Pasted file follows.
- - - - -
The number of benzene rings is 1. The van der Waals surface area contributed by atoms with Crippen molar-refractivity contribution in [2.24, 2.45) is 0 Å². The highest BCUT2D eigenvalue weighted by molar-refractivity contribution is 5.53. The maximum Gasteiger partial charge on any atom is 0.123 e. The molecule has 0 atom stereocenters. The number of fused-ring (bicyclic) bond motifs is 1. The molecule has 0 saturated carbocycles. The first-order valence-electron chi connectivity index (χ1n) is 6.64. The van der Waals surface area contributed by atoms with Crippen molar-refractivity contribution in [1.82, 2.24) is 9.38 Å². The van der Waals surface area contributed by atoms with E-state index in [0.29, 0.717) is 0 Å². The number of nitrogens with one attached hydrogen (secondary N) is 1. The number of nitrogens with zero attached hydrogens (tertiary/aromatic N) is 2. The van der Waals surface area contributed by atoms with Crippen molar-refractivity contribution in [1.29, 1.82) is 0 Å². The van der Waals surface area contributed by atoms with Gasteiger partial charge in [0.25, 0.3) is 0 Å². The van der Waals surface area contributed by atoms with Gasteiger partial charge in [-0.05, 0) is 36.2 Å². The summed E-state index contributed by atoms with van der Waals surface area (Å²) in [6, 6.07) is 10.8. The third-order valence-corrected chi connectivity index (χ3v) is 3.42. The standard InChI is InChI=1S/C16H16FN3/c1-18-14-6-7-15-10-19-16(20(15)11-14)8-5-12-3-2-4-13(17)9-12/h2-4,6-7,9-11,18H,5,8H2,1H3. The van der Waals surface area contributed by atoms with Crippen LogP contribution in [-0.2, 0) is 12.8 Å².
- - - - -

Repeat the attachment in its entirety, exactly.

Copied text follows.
The number of benzene rings is 1. The van der Waals surface area contributed by atoms with Crippen molar-refractivity contribution in [2.24, 2.45) is 0 Å². The highest BCUT2D eigenvalue weighted by molar-refractivity contribution is 5.53. The maximum Gasteiger partial charge on any atom is 0.123 e. The molecule has 0 atom stereocenters. The number of fused-ring (bicyclic) bond motifs is 1. The molecule has 0 saturated carbocycles. The first-order valence-electron chi connectivity index (χ1n) is 6.64. The van der Waals surface area contributed by atoms with Crippen molar-refractivity contribution in [1.82, 2.24) is 9.38 Å². The van der Waals surface area contributed by atoms with E-state index in [0.29, 0.717) is 0 Å². The number of nitrogens with one attached hydrogen (secondary N) is 1. The number of nitrogens with zero attached hydrogens (tertiary/aromatic N) is 2. The van der Waals surface area contributed by atoms with Crippen molar-refractivity contribution in [1.29, 1.82) is 0 Å². The van der Waals surface area contributed by atoms with Gasteiger partial charge in [0.25, 0.3) is 0 Å². The van der Waals surface area contributed by atoms with Gasteiger partial charge in [-0.05, 0) is 36.2 Å². The summed E-state index contributed by atoms with van der Waals surface area (Å²) in [6, 6.07) is 10.8. The third-order valence-corrected chi connectivity index (χ3v) is 3.42. The standard InChI is InChI=1S/C16H16FN3/c1-18-14-6-7-15-10-19-16(20(15)11-14)8-5-12-3-2-4-13(17)9-12/h2-4,6-7,9-11,18H,5,8H2,1H3. The van der Waals surface area contributed by atoms with Crippen LogP contribution in [-0.2, 0) is 12.8 Å².